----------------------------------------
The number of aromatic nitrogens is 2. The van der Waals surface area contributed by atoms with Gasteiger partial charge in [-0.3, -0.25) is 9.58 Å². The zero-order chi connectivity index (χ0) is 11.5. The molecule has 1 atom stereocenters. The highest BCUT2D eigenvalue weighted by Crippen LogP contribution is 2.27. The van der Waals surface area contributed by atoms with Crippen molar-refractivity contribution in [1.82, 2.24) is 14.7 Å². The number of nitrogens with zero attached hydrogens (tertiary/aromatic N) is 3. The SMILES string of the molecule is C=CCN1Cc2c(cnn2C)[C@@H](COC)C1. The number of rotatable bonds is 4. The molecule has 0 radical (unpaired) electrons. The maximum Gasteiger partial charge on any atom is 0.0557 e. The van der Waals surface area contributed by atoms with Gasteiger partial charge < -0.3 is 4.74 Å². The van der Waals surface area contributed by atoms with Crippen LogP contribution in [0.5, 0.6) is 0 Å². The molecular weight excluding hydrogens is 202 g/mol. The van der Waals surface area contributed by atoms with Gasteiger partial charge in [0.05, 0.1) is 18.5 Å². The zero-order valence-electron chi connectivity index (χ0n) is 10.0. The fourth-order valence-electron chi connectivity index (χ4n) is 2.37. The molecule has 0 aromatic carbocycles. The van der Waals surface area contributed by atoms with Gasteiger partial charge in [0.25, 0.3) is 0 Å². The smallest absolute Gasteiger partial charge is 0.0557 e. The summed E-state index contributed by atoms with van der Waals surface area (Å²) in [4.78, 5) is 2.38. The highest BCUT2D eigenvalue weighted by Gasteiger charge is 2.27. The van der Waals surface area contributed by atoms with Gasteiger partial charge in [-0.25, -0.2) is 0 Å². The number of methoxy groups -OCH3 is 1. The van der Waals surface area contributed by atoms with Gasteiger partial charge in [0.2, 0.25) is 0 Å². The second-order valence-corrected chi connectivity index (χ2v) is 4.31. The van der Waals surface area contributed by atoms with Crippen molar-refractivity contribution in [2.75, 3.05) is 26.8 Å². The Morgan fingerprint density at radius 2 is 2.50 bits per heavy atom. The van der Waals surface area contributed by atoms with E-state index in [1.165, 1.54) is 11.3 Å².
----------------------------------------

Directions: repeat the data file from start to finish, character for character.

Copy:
The number of aromatic nitrogens is 2. The van der Waals surface area contributed by atoms with Gasteiger partial charge in [-0.3, -0.25) is 9.58 Å². The zero-order chi connectivity index (χ0) is 11.5. The molecule has 1 atom stereocenters. The highest BCUT2D eigenvalue weighted by Crippen LogP contribution is 2.27. The van der Waals surface area contributed by atoms with Crippen molar-refractivity contribution in [1.82, 2.24) is 14.7 Å². The number of nitrogens with zero attached hydrogens (tertiary/aromatic N) is 3. The SMILES string of the molecule is C=CCN1Cc2c(cnn2C)[C@@H](COC)C1. The number of rotatable bonds is 4. The molecule has 0 radical (unpaired) electrons. The maximum Gasteiger partial charge on any atom is 0.0557 e. The van der Waals surface area contributed by atoms with Gasteiger partial charge < -0.3 is 4.74 Å². The van der Waals surface area contributed by atoms with Crippen LogP contribution in [0.5, 0.6) is 0 Å². The molecular weight excluding hydrogens is 202 g/mol. The van der Waals surface area contributed by atoms with Gasteiger partial charge in [0.05, 0.1) is 18.5 Å². The zero-order valence-electron chi connectivity index (χ0n) is 10.0. The fourth-order valence-electron chi connectivity index (χ4n) is 2.37. The molecule has 0 aromatic carbocycles. The van der Waals surface area contributed by atoms with Gasteiger partial charge in [0.25, 0.3) is 0 Å². The smallest absolute Gasteiger partial charge is 0.0557 e. The summed E-state index contributed by atoms with van der Waals surface area (Å²) in [4.78, 5) is 2.38. The highest BCUT2D eigenvalue weighted by Gasteiger charge is 2.27. The van der Waals surface area contributed by atoms with Gasteiger partial charge in [-0.25, -0.2) is 0 Å². The number of methoxy groups -OCH3 is 1. The van der Waals surface area contributed by atoms with Gasteiger partial charge in [0.2, 0.25) is 0 Å². The second-order valence-corrected chi connectivity index (χ2v) is 4.31. The van der Waals surface area contributed by atoms with Crippen molar-refractivity contribution in [2.75, 3.05) is 26.8 Å². The Morgan fingerprint density at radius 2 is 2.50 bits per heavy atom. The van der Waals surface area contributed by atoms with E-state index in [1.165, 1.54) is 11.3 Å².